Things like that. Some liberal theologians say that since most people today do not
live in an agricultural society they cannot understand such verses as this!
Which drinks in the rain [which has drunk, drinketh in, the rain].[ 40 ]
Moisture in the soil is essential for the roots to absorb necessary water by osmosis.
Without water plants die.
That often comes upon it [which cometh, falls, oft upon it].[ 41 ] By mentioning
the rain that falls on the earth from time to time, the Hebrew writer alludes to the
spiritual blessings of God, especially to the revealed word. The Song of Moses
gives this beautiful description of the teaching of God:
Let my teaching drop as the rain, my speech distill as the dew, as raindrops
on the tender herb, and as showers on the grass (De 32:2).
And bears herbs [and produces, brings forth, bringeth forth, vegetation].[ 42 ]
An invitation was given to Israel to return to the Lord (Ho 14:1). If they would
only return to Him, God promised them:
I will be like the dew to Israel; he shall grow like the lily, and lengthen his
roots like Lebanon. 6 His branches shall spread; his beauty shall be like an
olive tree, and his fragrance like Lebanon (Ho 14:5, 6).
In the parable of the sower, the seed is the word of God (Lu 8:11). The soil is
the hearts of men and women. God is expected to cause growth (1Co 3:7). Fruit-bearing is required. Jesus said:
Every branch in Me that does not bear fruit He takes away; and every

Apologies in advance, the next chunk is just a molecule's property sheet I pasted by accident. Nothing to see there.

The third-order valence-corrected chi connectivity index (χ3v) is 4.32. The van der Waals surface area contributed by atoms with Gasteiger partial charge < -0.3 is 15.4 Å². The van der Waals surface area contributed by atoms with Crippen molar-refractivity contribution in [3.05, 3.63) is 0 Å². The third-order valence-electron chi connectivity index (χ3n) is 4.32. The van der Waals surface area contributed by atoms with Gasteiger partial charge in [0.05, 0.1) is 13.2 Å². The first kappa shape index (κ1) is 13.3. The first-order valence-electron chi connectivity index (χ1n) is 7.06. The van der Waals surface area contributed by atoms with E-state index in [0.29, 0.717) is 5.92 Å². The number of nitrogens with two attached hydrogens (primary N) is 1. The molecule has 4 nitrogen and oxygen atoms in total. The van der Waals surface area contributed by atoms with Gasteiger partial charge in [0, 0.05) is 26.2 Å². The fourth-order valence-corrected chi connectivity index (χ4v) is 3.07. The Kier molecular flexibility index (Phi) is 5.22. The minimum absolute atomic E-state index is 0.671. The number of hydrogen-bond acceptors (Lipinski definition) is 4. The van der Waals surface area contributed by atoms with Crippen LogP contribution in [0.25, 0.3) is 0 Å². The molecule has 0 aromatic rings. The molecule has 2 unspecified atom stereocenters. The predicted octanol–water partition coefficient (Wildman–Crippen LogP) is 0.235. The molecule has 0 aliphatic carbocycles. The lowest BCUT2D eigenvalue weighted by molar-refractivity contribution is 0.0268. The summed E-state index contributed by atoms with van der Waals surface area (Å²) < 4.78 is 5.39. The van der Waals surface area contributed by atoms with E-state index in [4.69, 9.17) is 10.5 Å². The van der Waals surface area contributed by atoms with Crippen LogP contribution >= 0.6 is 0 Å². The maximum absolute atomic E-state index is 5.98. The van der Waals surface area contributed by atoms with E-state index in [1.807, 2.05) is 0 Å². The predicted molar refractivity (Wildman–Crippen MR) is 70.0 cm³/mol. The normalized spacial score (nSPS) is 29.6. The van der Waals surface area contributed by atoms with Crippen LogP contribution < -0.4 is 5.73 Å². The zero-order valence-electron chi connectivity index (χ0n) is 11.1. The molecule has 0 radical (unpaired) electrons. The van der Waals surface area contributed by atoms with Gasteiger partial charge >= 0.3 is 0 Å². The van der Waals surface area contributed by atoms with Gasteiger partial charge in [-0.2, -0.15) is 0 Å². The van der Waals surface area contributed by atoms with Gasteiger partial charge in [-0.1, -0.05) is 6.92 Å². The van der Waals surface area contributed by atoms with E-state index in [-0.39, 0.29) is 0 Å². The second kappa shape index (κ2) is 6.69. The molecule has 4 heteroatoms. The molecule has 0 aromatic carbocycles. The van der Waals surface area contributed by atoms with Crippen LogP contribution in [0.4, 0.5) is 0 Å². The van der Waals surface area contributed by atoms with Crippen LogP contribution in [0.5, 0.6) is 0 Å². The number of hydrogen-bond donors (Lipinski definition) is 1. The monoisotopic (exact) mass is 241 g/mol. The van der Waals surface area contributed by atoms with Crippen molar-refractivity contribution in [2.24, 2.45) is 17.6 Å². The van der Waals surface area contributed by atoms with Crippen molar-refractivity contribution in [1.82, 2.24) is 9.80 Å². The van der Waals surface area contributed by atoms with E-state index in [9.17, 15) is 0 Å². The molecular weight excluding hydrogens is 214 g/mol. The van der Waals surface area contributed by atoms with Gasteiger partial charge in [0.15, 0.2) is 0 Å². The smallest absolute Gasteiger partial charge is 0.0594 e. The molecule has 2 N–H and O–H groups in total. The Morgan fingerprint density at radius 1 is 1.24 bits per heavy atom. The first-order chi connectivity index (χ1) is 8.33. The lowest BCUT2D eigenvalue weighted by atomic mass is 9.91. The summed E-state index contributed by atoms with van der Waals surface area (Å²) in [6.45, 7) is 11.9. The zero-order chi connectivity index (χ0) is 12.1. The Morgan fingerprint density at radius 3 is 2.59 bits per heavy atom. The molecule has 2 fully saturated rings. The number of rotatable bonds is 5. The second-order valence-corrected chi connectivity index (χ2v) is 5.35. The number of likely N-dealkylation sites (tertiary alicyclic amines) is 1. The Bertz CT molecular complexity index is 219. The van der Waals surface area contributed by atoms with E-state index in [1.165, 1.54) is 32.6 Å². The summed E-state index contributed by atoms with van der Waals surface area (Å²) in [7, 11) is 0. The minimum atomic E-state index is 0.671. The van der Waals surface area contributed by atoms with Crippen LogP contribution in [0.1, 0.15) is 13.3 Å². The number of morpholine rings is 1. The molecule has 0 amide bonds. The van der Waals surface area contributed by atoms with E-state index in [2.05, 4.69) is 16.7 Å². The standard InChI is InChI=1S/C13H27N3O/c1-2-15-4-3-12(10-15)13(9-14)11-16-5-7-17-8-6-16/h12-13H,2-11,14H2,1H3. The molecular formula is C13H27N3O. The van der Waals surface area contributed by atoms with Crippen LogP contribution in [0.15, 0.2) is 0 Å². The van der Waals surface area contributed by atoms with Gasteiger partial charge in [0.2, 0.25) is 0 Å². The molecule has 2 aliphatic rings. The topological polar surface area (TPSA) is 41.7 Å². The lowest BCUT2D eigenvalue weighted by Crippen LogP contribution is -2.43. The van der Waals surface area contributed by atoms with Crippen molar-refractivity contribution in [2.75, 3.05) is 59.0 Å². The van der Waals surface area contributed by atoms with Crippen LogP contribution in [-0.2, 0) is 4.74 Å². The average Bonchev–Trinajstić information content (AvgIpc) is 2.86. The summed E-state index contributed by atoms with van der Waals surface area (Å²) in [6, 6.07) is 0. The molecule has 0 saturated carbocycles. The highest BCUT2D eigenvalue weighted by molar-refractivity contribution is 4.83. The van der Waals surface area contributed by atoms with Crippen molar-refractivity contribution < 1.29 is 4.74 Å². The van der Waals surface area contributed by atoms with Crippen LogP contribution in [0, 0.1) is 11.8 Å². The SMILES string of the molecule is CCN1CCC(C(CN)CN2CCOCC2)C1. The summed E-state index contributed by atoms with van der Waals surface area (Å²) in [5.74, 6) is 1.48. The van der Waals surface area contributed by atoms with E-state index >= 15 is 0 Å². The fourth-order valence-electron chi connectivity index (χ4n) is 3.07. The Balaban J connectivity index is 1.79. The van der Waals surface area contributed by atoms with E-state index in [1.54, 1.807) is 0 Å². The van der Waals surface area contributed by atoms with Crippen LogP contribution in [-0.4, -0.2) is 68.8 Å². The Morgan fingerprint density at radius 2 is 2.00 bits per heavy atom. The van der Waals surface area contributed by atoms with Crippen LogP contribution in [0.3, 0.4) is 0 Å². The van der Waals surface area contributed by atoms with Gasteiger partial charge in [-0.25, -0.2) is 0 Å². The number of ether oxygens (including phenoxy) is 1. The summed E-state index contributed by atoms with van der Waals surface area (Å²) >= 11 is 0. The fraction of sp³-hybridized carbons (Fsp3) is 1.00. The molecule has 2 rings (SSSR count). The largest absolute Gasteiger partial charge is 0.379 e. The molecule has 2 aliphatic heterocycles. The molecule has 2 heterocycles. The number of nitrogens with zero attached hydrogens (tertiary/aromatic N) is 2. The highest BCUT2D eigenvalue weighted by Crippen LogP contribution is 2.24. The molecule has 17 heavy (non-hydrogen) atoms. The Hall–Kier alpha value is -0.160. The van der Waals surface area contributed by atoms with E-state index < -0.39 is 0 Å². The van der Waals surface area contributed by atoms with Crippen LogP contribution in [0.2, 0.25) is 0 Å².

branch that bears fruit He prunes, that it may bear more fruit (Joh 15:2).
Useful for those by whom it is cultivated [meet for, useful to, them for whose
sake, sakes, it is also, also it is, tilled, dressed, who cultivate it].[ 43 ] One of the
joys of farming is to stroll across a newly planted field and see the young shoots
of corn or other plants coming up. On a sunny, spring day, hopeful thoughts of
a coming harvest of a good and useful crop flood the mind with gladness.
Receives blessing from God [receiveth, partakes of, a blessing, from God].[ 44 ]
God provided the earth. He created plants that produce the seed. He sends the
rain. The farm receives a blessing from God. But the Hebrew writer is alluding
to spiritual blessings. God made man as a creature of understanding and choice.
He gave him the seed (the word of God). This is a great blessing from God.
[6:8] But if it bears thorns [but that which, beareth thorns, but bringing
forth thorns].[ 45 ]
And briars [and thistles].[ 46 ] What if, after good seed is planted in a field and,
after good rains come to water it, most of the sprouts are thorns, thistles and
briars? The farmer who walks through such a field must be heart-broken.
It is rejected [is rejected, found worthless].[ 47 ] The farmer who has a field of
thorns realizes his crop will be a failure. Undesirable plants have taken over. In
the spiritual application, the seed of the kingdom (the word) produces Christians.
How do you think God feels when they do not develop properly? When they turn
their attention to unworthy, worldly pursuits or doctrines that exclude salvation by
And near to being cursed [and nigh, and is nigh, unto a curse, cursing].[ 48 ]
The Holy Spirit says that the field of briars is near, nigh or close to being cursed.
Can the crop be saved? Is there a hint here that maybe, just maybe, the field of
briars can be salvaged? Is it possible that with careful, painstaking work it can be
reclaimed? Can it be replanted with good seed and still produce a satisfactory
Sometimes when a plant does not produce fruit as it should, it just has to be
condemned. The fig tree Jesus cursed had leaves but no figs. Like hypocritical
Jews who pretended righteousness but responded negatively to Christ, the fig tree